Therefore, do not attach to any perceptual characteristics, as doing so is a wrong way. When we read the sutras, for example, if we do not attach to any perceptual characteristics, the texts are not only the acquired knowledge, but they will also become wisdom-mother—the origin of wisdom; otherwise, they will become obstacles to the development of wisdom.
The cognitive and afflictive hindrances cause two kinds of death—the transformational and fragmentary ones. When speaking of learning the Buddhadharma to end the cycle of birth and death, we refer to these two kinds. Not knowing this truth, one may say, “I do not learn the Buddhadharma for ending birth and death.” He does not know that birth-and-death is illusory, and that in the cycle of birth and death we endure pains and deaths in illusion.
One who has broken the cycle of birth and death is addressed as “the enlightened one”; the Buddha having attained the Ultimate Enlightenment has ended these two sufferings and deaths. In the path of learning the Buddhadharma, once you have eliminated the afflictive and cognitive hindrances and detached from the selves of person and dharma, you are said to “attain the Buddhahood.”
Elimination of afflictive hindrance due to attachment to self of person leads to the Ultimate Nirvana of Buddhahood; elimination of cognitive hindrance due to attachment to self of dharma results in the Upmost Enlightenment. The Upmost Enlightenment is wisdom; the Ultimate Nirvana, which, unknown to sentient beings, causes bodhisattvas to arouse great benevolence, is compassion. Therefore bodhisattvas on causal grounds would operate compassion and wisdom concurrently until they attain the ultimate result of Buddhahood named “the Upmost Enlightenment”.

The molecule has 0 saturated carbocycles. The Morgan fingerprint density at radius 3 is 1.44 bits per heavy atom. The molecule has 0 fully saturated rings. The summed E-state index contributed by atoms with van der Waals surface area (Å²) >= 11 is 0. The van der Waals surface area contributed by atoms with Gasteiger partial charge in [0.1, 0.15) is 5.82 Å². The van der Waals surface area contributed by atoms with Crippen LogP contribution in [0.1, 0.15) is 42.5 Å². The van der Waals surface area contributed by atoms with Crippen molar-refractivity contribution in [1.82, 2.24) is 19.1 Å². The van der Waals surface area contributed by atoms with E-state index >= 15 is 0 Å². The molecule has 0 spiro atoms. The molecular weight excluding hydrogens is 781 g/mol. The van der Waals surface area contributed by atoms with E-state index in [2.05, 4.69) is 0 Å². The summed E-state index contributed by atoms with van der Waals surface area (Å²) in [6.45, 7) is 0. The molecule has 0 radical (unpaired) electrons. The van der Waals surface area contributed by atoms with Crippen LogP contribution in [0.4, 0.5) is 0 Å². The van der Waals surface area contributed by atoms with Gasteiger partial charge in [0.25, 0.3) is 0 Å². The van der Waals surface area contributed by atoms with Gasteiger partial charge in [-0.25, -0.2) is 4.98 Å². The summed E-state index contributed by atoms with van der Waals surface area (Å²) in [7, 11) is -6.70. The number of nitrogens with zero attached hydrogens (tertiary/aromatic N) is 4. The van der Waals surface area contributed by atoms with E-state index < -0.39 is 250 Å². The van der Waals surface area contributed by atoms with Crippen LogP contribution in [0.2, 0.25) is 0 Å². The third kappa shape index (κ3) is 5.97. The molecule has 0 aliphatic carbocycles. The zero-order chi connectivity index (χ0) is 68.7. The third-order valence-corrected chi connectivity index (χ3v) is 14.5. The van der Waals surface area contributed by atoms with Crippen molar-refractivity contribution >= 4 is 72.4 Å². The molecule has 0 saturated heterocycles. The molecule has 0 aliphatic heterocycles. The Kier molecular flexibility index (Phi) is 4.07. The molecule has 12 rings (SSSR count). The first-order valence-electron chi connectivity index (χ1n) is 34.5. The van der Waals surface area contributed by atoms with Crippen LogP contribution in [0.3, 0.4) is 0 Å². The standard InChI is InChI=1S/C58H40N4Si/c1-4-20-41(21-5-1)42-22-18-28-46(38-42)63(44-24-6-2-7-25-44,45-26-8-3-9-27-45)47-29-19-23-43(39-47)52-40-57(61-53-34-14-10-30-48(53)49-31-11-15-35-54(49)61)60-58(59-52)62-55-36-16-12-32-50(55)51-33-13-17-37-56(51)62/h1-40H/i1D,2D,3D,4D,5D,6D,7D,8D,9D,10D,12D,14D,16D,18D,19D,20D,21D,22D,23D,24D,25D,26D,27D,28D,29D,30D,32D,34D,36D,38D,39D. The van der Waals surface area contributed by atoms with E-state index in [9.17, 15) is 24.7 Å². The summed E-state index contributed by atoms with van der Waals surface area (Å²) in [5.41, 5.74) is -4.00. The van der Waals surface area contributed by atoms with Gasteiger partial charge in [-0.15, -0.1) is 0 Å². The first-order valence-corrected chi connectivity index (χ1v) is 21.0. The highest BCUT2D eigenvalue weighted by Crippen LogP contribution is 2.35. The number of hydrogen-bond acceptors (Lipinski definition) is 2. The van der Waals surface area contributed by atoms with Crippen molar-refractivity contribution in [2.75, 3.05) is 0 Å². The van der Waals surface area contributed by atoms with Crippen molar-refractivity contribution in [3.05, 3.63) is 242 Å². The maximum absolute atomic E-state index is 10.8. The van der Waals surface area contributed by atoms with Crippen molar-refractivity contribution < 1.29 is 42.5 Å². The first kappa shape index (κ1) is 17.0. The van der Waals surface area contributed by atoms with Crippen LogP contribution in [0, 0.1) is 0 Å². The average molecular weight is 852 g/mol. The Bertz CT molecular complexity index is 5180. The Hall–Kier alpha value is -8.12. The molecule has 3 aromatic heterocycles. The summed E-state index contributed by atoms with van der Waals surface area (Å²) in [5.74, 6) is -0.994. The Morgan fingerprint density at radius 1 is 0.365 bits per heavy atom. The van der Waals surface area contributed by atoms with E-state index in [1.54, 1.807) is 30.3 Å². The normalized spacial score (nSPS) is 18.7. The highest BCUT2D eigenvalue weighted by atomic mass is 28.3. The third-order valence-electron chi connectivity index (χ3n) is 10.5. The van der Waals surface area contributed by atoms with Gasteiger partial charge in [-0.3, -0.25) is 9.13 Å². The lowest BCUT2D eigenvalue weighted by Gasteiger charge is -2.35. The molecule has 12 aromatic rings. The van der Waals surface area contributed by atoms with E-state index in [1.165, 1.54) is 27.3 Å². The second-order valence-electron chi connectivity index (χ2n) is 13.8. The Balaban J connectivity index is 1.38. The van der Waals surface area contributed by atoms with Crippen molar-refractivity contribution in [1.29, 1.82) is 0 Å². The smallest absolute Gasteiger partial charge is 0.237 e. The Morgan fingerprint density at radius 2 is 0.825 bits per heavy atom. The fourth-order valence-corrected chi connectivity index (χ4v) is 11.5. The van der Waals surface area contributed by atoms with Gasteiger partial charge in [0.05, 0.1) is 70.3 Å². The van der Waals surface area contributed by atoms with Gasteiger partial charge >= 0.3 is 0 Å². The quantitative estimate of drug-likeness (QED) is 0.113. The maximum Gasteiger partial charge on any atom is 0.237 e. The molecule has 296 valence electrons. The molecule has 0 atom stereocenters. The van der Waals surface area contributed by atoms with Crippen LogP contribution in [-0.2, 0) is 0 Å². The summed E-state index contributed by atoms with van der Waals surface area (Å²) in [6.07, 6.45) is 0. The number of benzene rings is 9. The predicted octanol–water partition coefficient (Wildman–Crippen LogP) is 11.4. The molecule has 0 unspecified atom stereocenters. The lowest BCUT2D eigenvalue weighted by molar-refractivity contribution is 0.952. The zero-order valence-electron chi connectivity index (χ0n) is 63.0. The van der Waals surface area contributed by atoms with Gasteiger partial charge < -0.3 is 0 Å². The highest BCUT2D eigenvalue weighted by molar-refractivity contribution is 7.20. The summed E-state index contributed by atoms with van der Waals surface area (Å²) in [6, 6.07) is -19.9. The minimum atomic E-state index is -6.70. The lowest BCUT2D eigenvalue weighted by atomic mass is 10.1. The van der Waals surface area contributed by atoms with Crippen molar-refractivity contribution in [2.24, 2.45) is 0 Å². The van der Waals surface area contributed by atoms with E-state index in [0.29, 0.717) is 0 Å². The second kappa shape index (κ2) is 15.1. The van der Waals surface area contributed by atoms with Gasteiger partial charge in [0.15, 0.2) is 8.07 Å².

As I have said, the notion of self and other, right and wrong, and the arising of mental activities all fall to the cycle of birth and death. According to the Chan School’s teaching, when we start to think, we discriminate what we cognize. The right way instead is to cognize things without making discrimination, but we tend to behave the other way.
It is the five frontal consciousnesses that cognize all phenomena. That is, the eye cognizes black and white, the ear discerns high and low sounds, the nose tells pleasant and foul odors, and the tongue knows sweet and salty tastes, and so on. Cognition is blameless; the problem lies in discrimination. It is the sixth consciousness that is responsible for the results, either the attainment of the Path or fall to the three bad destinies; the five frontal consciousnesses are not guilty.
When we use the five frontal consciousnesses without being affected by the sixth, we are called to operate “the cognition with unrestricted activities”. Therefore, there is a saying that goes, “Use faculties instead of consciousness.” It means to use the five frontal faculties instead of the sixth consciousness.
In short, to remain wondrous, pure, immovable, and retaining all is Buddha; upon activation of thinking, sentient beings come to be.
Therefore, to invoke the notion of self and others, right and wrong, and to start mental activities all fall to the cycle of birth and death. I talk about this today to remind and urge you all to pay attention.
Now, let’s recite Amitābha Buddha.